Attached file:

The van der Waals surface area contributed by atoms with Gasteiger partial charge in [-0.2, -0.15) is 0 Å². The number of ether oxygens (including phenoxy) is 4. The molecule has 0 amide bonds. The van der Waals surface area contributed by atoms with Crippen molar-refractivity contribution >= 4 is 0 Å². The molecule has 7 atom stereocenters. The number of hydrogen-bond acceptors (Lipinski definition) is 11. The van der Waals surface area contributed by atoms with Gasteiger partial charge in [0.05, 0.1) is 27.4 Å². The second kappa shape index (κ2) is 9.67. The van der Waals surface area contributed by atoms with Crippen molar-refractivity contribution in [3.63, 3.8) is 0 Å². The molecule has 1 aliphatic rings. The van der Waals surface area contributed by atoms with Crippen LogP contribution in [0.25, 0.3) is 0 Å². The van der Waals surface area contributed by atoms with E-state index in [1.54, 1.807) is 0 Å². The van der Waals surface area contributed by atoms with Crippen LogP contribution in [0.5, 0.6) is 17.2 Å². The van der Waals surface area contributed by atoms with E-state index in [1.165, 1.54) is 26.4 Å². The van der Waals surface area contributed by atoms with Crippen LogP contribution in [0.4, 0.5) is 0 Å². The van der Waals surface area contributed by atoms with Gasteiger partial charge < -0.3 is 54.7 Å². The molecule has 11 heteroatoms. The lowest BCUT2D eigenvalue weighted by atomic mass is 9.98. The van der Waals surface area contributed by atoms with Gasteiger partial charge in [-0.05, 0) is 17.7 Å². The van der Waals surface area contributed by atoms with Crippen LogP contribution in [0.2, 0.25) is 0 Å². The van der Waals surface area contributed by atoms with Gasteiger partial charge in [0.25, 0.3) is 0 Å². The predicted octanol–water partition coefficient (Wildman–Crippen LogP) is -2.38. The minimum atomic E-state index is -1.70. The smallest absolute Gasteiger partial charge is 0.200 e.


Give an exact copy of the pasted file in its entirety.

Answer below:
The van der Waals surface area contributed by atoms with Gasteiger partial charge in [-0.2, -0.15) is 0 Å². The number of ether oxygens (including phenoxy) is 4. The molecule has 0 amide bonds. The van der Waals surface area contributed by atoms with Crippen molar-refractivity contribution >= 4 is 0 Å². The molecule has 7 atom stereocenters. The number of hydrogen-bond acceptors (Lipinski definition) is 11. The van der Waals surface area contributed by atoms with Gasteiger partial charge in [0.05, 0.1) is 27.4 Å². The second kappa shape index (κ2) is 9.67. The van der Waals surface area contributed by atoms with Crippen molar-refractivity contribution in [3.63, 3.8) is 0 Å². The molecule has 1 aliphatic rings. The van der Waals surface area contributed by atoms with Crippen LogP contribution in [0.25, 0.3) is 0 Å². The van der Waals surface area contributed by atoms with E-state index in [1.54, 1.807) is 0 Å². The van der Waals surface area contributed by atoms with Crippen LogP contribution in [0.5, 0.6) is 17.2 Å². The van der Waals surface area contributed by atoms with E-state index in [1.165, 1.54) is 26.4 Å². The van der Waals surface area contributed by atoms with Crippen LogP contribution in [0.4, 0.5) is 0 Å². The van der Waals surface area contributed by atoms with Gasteiger partial charge < -0.3 is 54.7 Å². The molecule has 11 heteroatoms. The lowest BCUT2D eigenvalue weighted by atomic mass is 9.98. The van der Waals surface area contributed by atoms with Gasteiger partial charge in [-0.05, 0) is 17.7 Å². The van der Waals surface area contributed by atoms with Crippen LogP contribution in [0.2, 0.25) is 0 Å². The van der Waals surface area contributed by atoms with Gasteiger partial charge in [0.25, 0.3) is 0 Å². The predicted octanol–water partition coefficient (Wildman–Crippen LogP) is -2.38. The minimum atomic E-state index is -1.70. The smallest absolute Gasteiger partial charge is 0.200 e.